Noble Energy will conduct refurbishment work on its Aseng Floating Production Storage and Offloading (FPSO) unit for 10 days, to maintain safety, reliability, and productivity of the infrastructure, as well as comply with regulations of the ABS (leading U.S. offshore classification society). Intervention works will also be carried out in wells 5P and WI-1.
Meanwhile, maintenance works will be conducted on the Zafiro, Jade and Serpentina infrastructures, with execution planning activities carried out ahead of well repairs on the Jade Platform by 2022, along with optimization of production and management of inactive wells. Serving as the country’s most prolific asset, the ExxonMobil-operated Zafiro field was producing 90,000 bpd (pre-COVID-19) via the Jade fixed production and drilling platform and Serpentina FPSO.
As of October 2020, total crude oil production in the country stands at 35.15 million barrels, translating to an average daily production of 115,250 bpd. Total condensate production amounts to 9.48 million barrels, translating to an average daily production of 31,079 bpd.
The Ministry has set its sights on boosting hydrocarbon output by facilitating the influx of foreign capital and enabling operators to carry out capital-intensive E&P activities in 2021.
On Thursday 31st December, crude futures traded modestly lower with crude set to end 2020 down by more than 20% in a year that saw demand slammed by the COVID-19 pandemic which restricted travel and business and consumer activity.
The U.S. West Texas Intermediate (WTI) crude futures down 21 cents to $48.19 a barrel, while Brent crude futures fell 22 cents to $51.41 a barrel. The U.S. Energy Information Administration (EIA) weekly report for Wednesday 30th December showed a draw of 6.065 million barrels in supplies for the week ending December 25, against analysts’ forecast for a bigger draw of 2.583-million-barrels and the 562,000-barrel draw seen during the previous week. The EIA data follows Tuesday’s crude oil supply data from the American Petroleum Institute, which showed a draw of 4.785 million barrels.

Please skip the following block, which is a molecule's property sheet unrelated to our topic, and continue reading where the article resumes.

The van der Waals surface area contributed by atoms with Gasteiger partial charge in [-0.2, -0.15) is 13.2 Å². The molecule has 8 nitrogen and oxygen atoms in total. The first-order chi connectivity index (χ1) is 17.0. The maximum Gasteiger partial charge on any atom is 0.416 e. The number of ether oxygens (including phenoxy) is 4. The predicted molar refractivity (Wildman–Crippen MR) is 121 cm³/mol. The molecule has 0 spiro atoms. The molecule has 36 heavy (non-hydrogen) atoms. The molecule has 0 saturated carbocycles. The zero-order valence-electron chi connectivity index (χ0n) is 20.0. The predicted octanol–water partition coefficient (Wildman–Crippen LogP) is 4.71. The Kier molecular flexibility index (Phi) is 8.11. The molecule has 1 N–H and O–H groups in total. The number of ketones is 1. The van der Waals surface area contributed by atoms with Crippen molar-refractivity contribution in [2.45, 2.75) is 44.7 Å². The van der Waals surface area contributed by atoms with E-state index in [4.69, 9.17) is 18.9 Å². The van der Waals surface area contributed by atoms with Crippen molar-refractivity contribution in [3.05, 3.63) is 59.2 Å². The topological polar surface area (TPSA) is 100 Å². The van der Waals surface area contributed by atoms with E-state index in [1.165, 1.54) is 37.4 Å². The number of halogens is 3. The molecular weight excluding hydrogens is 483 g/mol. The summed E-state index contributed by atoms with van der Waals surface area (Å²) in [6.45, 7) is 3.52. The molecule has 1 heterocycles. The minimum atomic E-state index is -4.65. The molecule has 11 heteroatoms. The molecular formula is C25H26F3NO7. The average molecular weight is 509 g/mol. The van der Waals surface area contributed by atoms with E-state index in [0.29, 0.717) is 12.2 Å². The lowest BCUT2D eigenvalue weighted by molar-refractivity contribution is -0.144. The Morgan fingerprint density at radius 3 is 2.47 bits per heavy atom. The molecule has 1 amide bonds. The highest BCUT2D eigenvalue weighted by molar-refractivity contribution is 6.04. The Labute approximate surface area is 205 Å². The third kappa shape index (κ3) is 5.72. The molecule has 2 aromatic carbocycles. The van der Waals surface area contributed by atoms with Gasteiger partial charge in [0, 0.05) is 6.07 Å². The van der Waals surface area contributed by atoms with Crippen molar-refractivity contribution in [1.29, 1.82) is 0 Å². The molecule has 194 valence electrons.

The COVID-19 pandemic and the ensuing strict lockdowns saw around a fifth of global crude oil markets’ value wiped out in 2020 and a shock maiden venture into negative territory for WTI futures in April, as fuel demand tanked.
However, unprecedented stimulus measures from governments globally have helped prices rebound from these lows, with both Brent and WTI futures more than doubling from the decade-lows seen in Q1 2020.
A bright spot for investors ahead of the turning of the year was better-than-expected U.S. crude oil supply data. However, immediate fuel demand concerns over the spread of the new B177 strain of the COVID-19 virus and the ensuing lockdowns put a damper on investor sentiment.
The Organization of the Petroleum Exporting Countries and allies (OPEC+) will ring in the new year with a series of meetings to discuss easing current production cuts. OPEC+’s Joint Technical Committee and the Joint Ministerial Monitoring Committee will meet on Jan. 3 and 4 respectively, with the 13th OPEC and non-OPEC Ministerial Meeting scheduled for Jan. 4. Current production cuts are set to ease by 500,000 bpd in January.